Two United States Senators, Republican Ted Cruz of Texas and Democrat Jean Shaheen of New Hampshire, introduced legislation last week that would place sanctions on any company attempting to finish laying the pipe needed to complete the last 100 miles of the Nord Stream 2 pipeline from Russia directly to Germany in the Baltic Sea. The sanctions not only would target companies doing pipe-laying activities themselves, but they also would include entities performing underwriting services, insurance, or re-insurance for the project.
The Nord Stream 2 pipeline remains controversial for both environmental and geopolitical reasons – as can perhaps be discerned by the fact that Senators Cruz and Shaheen, never natural allies, are co-sponsoring the same bill. The pipeline would increase Germany’s energy dependency on Russia while also bypassing the existing pipelines that run through Ukraine and the Baltic states, thereby depriving those nations of much needed transshipment revenues that each country currently receives.
Despite the constant environmental moralizing of the Europeans, the Nord Stream 2 project is an example of what can happen when good environmental intentions overrule sound judgment. The fact that it needs to be built at all is evidence of the failure of Germany’s “energiewende” policy. That policy, started in 2010, was intended to rid Germany of both fossil fuels and nuclear energy by in effect permitting only energy and power projects from renewable sources. Ten years later, with some of the highest energy costs in Europe, a confounding continued reliance on burning coal for most of its electricity, and still decades away from powering its economy entirely from renewables, Germany finds little choice but to tie itself closer to Russia for energy. Not only does this energy alliance constrict Germany’s freedom in international relations, but it also underscores approval for Russia’s Arctic gas producing procedures, which are environmentally appalling.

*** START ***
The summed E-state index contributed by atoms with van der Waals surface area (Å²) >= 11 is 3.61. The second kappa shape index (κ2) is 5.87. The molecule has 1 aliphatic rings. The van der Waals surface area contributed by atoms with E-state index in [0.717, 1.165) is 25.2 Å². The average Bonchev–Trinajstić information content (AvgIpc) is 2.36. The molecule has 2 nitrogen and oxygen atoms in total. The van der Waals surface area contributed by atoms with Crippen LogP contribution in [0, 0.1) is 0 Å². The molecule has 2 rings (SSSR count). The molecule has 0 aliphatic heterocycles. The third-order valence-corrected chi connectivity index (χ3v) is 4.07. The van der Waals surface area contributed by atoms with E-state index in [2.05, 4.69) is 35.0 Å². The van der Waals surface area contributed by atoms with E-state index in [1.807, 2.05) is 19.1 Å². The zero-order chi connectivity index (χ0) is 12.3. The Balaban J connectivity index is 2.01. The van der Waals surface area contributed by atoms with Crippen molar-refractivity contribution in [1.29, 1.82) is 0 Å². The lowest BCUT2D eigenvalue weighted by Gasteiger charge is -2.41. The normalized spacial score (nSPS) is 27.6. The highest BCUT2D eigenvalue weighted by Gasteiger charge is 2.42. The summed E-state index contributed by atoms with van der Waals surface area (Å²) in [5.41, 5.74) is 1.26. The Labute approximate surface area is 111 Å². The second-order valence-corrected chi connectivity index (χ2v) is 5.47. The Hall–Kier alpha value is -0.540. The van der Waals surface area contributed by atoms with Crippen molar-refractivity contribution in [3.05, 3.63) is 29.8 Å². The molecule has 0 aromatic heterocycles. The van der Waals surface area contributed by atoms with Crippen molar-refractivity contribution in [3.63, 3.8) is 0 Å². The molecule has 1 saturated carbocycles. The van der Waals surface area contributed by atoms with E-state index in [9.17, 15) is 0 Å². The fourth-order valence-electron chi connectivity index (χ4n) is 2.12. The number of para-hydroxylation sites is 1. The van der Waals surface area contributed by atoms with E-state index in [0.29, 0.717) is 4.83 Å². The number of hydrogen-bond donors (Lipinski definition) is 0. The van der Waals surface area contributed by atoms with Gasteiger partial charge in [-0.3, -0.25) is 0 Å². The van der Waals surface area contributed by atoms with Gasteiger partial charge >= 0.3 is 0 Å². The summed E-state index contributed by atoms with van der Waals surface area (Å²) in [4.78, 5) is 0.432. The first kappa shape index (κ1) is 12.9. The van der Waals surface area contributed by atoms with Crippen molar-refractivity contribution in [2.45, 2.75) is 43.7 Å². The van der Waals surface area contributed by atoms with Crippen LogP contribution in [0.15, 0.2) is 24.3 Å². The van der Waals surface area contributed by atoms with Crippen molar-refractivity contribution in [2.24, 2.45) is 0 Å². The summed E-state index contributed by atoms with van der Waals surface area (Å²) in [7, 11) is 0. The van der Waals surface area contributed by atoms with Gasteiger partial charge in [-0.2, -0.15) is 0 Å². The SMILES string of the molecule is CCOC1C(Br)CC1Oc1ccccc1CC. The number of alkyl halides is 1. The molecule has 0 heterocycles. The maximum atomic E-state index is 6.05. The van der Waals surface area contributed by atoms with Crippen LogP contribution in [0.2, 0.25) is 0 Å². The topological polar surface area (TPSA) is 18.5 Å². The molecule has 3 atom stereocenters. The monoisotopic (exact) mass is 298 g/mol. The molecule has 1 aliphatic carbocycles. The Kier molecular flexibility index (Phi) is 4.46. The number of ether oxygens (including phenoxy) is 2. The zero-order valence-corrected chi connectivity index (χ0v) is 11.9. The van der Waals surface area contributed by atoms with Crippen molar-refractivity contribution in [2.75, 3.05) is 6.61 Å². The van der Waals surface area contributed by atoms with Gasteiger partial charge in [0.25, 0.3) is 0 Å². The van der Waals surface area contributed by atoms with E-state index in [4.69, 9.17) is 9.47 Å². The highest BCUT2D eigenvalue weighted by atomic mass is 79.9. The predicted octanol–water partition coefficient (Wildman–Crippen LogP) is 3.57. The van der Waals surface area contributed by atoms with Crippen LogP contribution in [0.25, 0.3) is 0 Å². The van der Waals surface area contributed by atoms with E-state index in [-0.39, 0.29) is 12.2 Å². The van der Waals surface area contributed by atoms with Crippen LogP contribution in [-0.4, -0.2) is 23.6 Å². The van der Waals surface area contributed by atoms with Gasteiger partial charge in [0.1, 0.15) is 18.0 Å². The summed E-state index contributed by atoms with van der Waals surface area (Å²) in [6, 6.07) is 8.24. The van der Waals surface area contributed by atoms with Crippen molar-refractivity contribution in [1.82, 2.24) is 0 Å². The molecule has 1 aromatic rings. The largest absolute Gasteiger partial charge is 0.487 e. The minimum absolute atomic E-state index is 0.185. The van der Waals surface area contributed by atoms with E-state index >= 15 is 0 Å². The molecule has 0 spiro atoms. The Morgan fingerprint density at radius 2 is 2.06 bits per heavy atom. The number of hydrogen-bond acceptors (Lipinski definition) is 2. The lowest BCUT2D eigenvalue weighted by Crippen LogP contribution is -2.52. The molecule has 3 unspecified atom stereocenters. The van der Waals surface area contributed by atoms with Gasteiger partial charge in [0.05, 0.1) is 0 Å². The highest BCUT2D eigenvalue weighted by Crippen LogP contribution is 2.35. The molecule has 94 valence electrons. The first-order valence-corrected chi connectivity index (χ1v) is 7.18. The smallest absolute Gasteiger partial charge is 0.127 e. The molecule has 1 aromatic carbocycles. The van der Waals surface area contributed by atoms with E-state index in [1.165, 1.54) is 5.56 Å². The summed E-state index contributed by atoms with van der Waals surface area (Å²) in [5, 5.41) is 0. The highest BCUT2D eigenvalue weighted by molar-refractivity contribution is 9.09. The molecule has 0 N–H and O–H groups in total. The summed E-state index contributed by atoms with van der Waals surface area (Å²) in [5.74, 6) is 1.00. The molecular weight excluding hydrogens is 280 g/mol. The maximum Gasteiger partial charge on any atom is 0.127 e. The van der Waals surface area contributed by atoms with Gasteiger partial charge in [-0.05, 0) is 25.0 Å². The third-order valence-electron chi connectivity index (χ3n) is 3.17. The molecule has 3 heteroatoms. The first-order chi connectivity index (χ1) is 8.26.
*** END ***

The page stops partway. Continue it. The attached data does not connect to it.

The same mistake is being played out in the American northeast, where New York Governor Andrew Cuomo has led the charge against both fracking and pipeline construction in his state. Recently, he joined New Jersey Governor Phil Murphy in denying permits to finish the Northeast Supply Enhancement (NESE) pipeline project that would have moved natural gas from the Marcellus Shale gas fields in northeastern Pennsylvania to New York City and its environs.
Should the winter weather in 2020-21 be bad, New York and New England, like Germany, again might need to import…
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